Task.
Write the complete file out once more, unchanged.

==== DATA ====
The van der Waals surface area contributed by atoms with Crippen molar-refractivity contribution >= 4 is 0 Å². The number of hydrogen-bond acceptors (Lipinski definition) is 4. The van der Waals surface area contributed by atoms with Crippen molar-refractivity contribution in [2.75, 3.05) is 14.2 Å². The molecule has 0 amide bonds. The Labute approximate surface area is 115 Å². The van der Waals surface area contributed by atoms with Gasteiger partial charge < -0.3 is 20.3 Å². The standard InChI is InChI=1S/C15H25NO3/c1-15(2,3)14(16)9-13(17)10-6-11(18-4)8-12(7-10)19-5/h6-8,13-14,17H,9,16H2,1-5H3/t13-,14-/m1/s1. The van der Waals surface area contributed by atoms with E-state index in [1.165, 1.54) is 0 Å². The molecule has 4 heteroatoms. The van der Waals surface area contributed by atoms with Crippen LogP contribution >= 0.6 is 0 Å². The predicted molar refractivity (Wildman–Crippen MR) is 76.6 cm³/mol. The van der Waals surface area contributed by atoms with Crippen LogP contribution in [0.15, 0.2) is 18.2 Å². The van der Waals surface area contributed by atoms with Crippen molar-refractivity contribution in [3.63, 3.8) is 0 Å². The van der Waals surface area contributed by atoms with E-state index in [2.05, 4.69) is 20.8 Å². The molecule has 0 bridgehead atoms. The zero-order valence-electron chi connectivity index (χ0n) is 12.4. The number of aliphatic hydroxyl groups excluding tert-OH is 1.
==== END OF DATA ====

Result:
The van der Waals surface area contributed by atoms with Crippen molar-refractivity contribution >= 4 is 0 Å². The number of hydrogen-bond acceptors (Lipinski definition) is 4. The van der Waals surface area contributed by atoms with Crippen molar-refractivity contribution in [2.75, 3.05) is 14.2 Å². The molecule has 0 amide bonds. The Labute approximate surface area is 115 Å². The van der Waals surface area contributed by atoms with Gasteiger partial charge < -0.3 is 20.3 Å². The standard InChI is InChI=1S/C15H25NO3/c1-15(2,3)14(16)9-13(17)10-6-11(18-4)8-12(7-10)19-5/h6-8,13-14,17H,9,16H2,1-5H3/t13-,14-/m1/s1. The van der Waals surface area contributed by atoms with E-state index in [1.165, 1.54) is 0 Å². The molecule has 4 heteroatoms. The van der Waals surface area contributed by atoms with Crippen LogP contribution >= 0.6 is 0 Å². The predicted molar refractivity (Wildman–Crippen MR) is 76.6 cm³/mol. The van der Waals surface area contributed by atoms with Crippen LogP contribution in [0.15, 0.2) is 18.2 Å². The van der Waals surface area contributed by atoms with Crippen molar-refractivity contribution in [3.63, 3.8) is 0 Å². The van der Waals surface area contributed by atoms with E-state index in [2.05, 4.69) is 20.8 Å². The molecule has 0 bridgehead atoms. The zero-order valence-electron chi connectivity index (χ0n) is 12.4. The number of aliphatic hydroxyl groups excluding tert-OH is 1.